About this time last year, DH and I were coming back from a day trip interstate - his father's funeral, a very sad day for us. Our flight arrived back at about 10pm. We were in the carpark heading towards our car when we heard a cat howling. Investigation found a kitten about six months old hiding under a car. I coaxed him out only to find he was in a pitiable state - his little paws and tummy were ripped up and caked with dried blood and matted fur. It looked as though he'd been dragged along under a car. His eyes were running and he was filthy and oozing from his wounds. He must have been in terrible pain. He was bewildered, frightened, he was just an injured little tabby all alone in the world with no food, no shelter, not even so much as a drink of water.

    So we took him home and fed him - he was badly dehydrated and starving. Heaven only knows how he managed to walk on those poor little mutilated feet, but he plodded his way to the litter trays - he'd obviously been someone's pet. We made up a bed for him and went to bed ourselves.

    I took him to the vet the next day. The vet checked for a microchip, there wasn't one so no way we could return him to his owners. He said if we took the kitten to a shelter they would put him down as his injuries would need surgery, and the shelters simply do not have the money to rehabilitate an injured stray tabby kitten.

    I took a deep breath and told the vet to do whatever was needed to save him. We already had four cats and didn't need or want another, but the night before, when we brought him home and offered him food and water, the poor little injured thing managed to raise a purr - he knew he'd been rescued. There in the vet's surgery, it was basically up to me to choose whether he lived or died, and I couldn't condemn an injured little innocent to death. For me it was literally a case of have him put down and go on my way ... or do without the next expensive handbag and let him have a chance at life.

    There's a pair of big green eyes looking up at me as I type. He's a lovely boy, happy, healthy and playful. He can't jump or climb because one foot was too badly injured, but it doesn't seem to bother him. He knows he has a loving home and that's all he cares about - that's all any dog or cat cares about, isn't it? They don't care how rich or poor we are, how old or young, how beautiful or ugly - all they ask is that we love them and care for them. It's not much to ask for all they give.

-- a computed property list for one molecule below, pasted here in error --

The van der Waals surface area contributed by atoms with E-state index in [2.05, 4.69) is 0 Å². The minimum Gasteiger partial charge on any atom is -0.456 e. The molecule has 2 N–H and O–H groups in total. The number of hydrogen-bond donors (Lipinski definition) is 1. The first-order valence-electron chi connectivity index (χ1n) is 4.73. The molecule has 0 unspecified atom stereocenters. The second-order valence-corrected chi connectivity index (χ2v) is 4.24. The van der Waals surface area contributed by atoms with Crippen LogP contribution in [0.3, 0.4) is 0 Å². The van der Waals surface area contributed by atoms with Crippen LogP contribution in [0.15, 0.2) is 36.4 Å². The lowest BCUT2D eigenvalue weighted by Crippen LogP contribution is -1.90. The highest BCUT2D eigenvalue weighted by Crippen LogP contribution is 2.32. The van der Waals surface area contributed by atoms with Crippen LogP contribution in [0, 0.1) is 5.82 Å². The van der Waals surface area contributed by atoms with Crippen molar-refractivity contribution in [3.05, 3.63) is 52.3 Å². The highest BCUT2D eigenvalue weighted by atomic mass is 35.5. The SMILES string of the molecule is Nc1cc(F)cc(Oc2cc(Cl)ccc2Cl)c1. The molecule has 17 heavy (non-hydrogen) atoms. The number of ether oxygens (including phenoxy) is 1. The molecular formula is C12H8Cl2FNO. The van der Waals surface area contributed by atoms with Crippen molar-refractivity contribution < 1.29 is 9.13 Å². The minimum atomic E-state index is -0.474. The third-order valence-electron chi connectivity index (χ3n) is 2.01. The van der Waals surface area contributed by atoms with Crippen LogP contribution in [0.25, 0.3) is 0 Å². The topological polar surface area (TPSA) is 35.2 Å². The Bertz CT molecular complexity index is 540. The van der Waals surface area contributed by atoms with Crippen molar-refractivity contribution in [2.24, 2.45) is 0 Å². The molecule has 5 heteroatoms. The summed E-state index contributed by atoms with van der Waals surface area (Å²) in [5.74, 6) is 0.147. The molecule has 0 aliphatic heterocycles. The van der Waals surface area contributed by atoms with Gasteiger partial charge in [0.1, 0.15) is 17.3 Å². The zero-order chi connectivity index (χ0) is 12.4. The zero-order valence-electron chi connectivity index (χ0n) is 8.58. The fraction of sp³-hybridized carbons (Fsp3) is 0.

4. Wow,That is so sad...Just had to go and give my fur babies a kiss....:crybaby:
  5. :crybaby::crybaby:It really does make you cry.
  6. I am so watered up right now, that was so sad and unfortunately very true :crybaby:
  7. Breaks my heart! I got the heavy lump in my throat from reading that.
  8. It's so sad, but true. I cried reading it too. I always wonder the story of the animals in shelters and how they all ended up there, esp. when you see a "trendy" breed.
  9. OK, I read it. And you know what? I am going to adopt my third doxie as soon as we all get settled into our new home.
  10. Oh I'm crying at work. Crap. :wtf::sad:
  11. ^me too :crybaby:
  12. wow tear rolled down my face. i loved the poem im going to send it to my friends and as soon as i get home im giving lots and lots of besitos (kisses) to my Doggie. Thank you for reminding us about this situation.
  13. That's awesome, Irishgal.:tup:
    Yeah, same here. :hrmm:
    I need a place where I can have lots of rescued animals.

    PinkCupcake - That was sweet of you to take him in! That was nice to read after this sad poem.
  14. That made me cry too. I felt happy reading the beginning, but half way through my eyes got all watery and flowed.
  15. That was my reaction as well. I've wanted a second for some time and I know my dog would love it too-I think I'll be taking a trip to the shelter soon.